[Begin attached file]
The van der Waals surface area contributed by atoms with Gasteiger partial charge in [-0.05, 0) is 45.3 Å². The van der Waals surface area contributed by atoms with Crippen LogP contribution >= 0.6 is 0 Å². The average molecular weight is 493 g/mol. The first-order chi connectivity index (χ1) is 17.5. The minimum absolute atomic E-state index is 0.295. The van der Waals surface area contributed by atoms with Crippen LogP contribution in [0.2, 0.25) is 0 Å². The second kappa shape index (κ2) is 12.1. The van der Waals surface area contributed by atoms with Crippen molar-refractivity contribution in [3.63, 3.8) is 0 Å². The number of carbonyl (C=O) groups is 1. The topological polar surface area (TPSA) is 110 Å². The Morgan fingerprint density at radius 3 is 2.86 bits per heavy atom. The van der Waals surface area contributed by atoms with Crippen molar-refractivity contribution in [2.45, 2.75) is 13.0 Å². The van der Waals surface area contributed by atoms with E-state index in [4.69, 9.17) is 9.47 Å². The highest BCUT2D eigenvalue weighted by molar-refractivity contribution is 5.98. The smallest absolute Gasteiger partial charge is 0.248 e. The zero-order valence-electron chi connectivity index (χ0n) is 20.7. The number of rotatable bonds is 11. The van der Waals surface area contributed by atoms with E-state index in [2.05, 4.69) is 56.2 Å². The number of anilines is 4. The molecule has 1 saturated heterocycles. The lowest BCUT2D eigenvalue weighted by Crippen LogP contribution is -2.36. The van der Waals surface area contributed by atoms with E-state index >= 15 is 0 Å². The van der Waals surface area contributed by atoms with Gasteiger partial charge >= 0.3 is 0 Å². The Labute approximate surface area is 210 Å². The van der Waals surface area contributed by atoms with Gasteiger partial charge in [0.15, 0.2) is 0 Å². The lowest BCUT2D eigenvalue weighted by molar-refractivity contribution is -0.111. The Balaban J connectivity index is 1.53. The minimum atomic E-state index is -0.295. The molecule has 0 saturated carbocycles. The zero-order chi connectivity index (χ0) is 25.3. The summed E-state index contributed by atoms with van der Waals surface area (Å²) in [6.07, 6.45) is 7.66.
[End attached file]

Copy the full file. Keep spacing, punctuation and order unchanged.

The van der Waals surface area contributed by atoms with Gasteiger partial charge in [-0.05, 0) is 45.3 Å². The van der Waals surface area contributed by atoms with Crippen LogP contribution >= 0.6 is 0 Å². The average molecular weight is 493 g/mol. The first-order chi connectivity index (χ1) is 17.5. The minimum absolute atomic E-state index is 0.295. The van der Waals surface area contributed by atoms with Crippen LogP contribution in [0.2, 0.25) is 0 Å². The second kappa shape index (κ2) is 12.1. The van der Waals surface area contributed by atoms with Crippen molar-refractivity contribution in [3.63, 3.8) is 0 Å². The number of carbonyl (C=O) groups is 1. The topological polar surface area (TPSA) is 110 Å². The Morgan fingerprint density at radius 3 is 2.86 bits per heavy atom. The van der Waals surface area contributed by atoms with Crippen molar-refractivity contribution in [2.45, 2.75) is 13.0 Å². The van der Waals surface area contributed by atoms with E-state index in [4.69, 9.17) is 9.47 Å². The highest BCUT2D eigenvalue weighted by molar-refractivity contribution is 5.98. The smallest absolute Gasteiger partial charge is 0.248 e. The zero-order valence-electron chi connectivity index (χ0n) is 20.7. The number of rotatable bonds is 11. The van der Waals surface area contributed by atoms with E-state index in [2.05, 4.69) is 56.2 Å². The number of anilines is 4. The molecule has 1 saturated heterocycles. The lowest BCUT2D eigenvalue weighted by Crippen LogP contribution is -2.36. The van der Waals surface area contributed by atoms with E-state index >= 15 is 0 Å². The van der Waals surface area contributed by atoms with Gasteiger partial charge >= 0.3 is 0 Å². The Labute approximate surface area is 210 Å². The van der Waals surface area contributed by atoms with Gasteiger partial charge in [0.15, 0.2) is 0 Å². The lowest BCUT2D eigenvalue weighted by molar-refractivity contribution is -0.111. The Balaban J connectivity index is 1.53. The minimum atomic E-state index is -0.295. The molecule has 0 saturated carbocycles. The zero-order chi connectivity index (χ0) is 25.3. The summed E-state index contributed by atoms with van der Waals surface area (Å²) in [6.07, 6.45) is 7.66.